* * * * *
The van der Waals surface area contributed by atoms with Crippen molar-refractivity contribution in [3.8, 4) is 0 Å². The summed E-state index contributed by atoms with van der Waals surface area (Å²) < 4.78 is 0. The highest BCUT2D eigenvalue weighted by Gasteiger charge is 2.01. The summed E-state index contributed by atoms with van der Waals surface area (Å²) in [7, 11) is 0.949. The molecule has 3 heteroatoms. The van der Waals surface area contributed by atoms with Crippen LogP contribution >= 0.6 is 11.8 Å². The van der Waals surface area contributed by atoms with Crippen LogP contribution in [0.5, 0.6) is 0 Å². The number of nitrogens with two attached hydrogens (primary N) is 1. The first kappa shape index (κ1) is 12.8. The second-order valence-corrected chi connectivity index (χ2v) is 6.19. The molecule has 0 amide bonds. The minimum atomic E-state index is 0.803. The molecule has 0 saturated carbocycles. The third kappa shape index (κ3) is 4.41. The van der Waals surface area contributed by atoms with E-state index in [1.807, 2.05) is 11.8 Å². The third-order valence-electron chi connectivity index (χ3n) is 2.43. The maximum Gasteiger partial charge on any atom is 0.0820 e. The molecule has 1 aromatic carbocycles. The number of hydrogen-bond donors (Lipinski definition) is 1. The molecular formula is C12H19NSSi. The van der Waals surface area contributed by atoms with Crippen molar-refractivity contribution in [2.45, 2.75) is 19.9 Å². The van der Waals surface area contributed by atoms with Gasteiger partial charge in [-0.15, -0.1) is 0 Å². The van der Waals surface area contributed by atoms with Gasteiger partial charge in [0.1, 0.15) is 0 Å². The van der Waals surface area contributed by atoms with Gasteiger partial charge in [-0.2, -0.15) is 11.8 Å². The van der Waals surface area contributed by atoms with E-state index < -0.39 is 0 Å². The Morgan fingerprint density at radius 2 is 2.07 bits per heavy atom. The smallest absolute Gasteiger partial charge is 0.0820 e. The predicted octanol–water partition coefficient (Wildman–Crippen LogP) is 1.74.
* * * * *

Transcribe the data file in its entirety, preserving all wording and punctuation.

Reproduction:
The van der Waals surface area contributed by atoms with Crippen molar-refractivity contribution in [3.8, 4) is 0 Å². The summed E-state index contributed by atoms with van der Waals surface area (Å²) < 4.78 is 0. The highest BCUT2D eigenvalue weighted by Gasteiger charge is 2.01. The summed E-state index contributed by atoms with van der Waals surface area (Å²) in [7, 11) is 0.949. The molecule has 3 heteroatoms. The van der Waals surface area contributed by atoms with Crippen LogP contribution >= 0.6 is 11.8 Å². The van der Waals surface area contributed by atoms with Crippen LogP contribution in [0.5, 0.6) is 0 Å². The number of nitrogens with two attached hydrogens (primary N) is 1. The first kappa shape index (κ1) is 12.8. The second-order valence-corrected chi connectivity index (χ2v) is 6.19. The molecule has 0 amide bonds. The minimum atomic E-state index is 0.803. The molecule has 0 saturated carbocycles. The third kappa shape index (κ3) is 4.41. The van der Waals surface area contributed by atoms with E-state index in [1.807, 2.05) is 11.8 Å². The third-order valence-electron chi connectivity index (χ3n) is 2.43. The maximum Gasteiger partial charge on any atom is 0.0820 e. The molecule has 1 aromatic carbocycles. The number of hydrogen-bond donors (Lipinski definition) is 1. The molecular formula is C12H19NSSi. The van der Waals surface area contributed by atoms with Crippen molar-refractivity contribution in [2.45, 2.75) is 19.9 Å². The van der Waals surface area contributed by atoms with Gasteiger partial charge in [-0.15, -0.1) is 0 Å². The van der Waals surface area contributed by atoms with Gasteiger partial charge in [0.1, 0.15) is 0 Å². The van der Waals surface area contributed by atoms with Gasteiger partial charge in [-0.2, -0.15) is 11.8 Å². The van der Waals surface area contributed by atoms with E-state index < -0.39 is 0 Å². The Morgan fingerprint density at radius 2 is 2.07 bits per heavy atom. The smallest absolute Gasteiger partial charge is 0.0820 e. The predicted octanol–water partition coefficient (Wildman–Crippen LogP) is 1.74.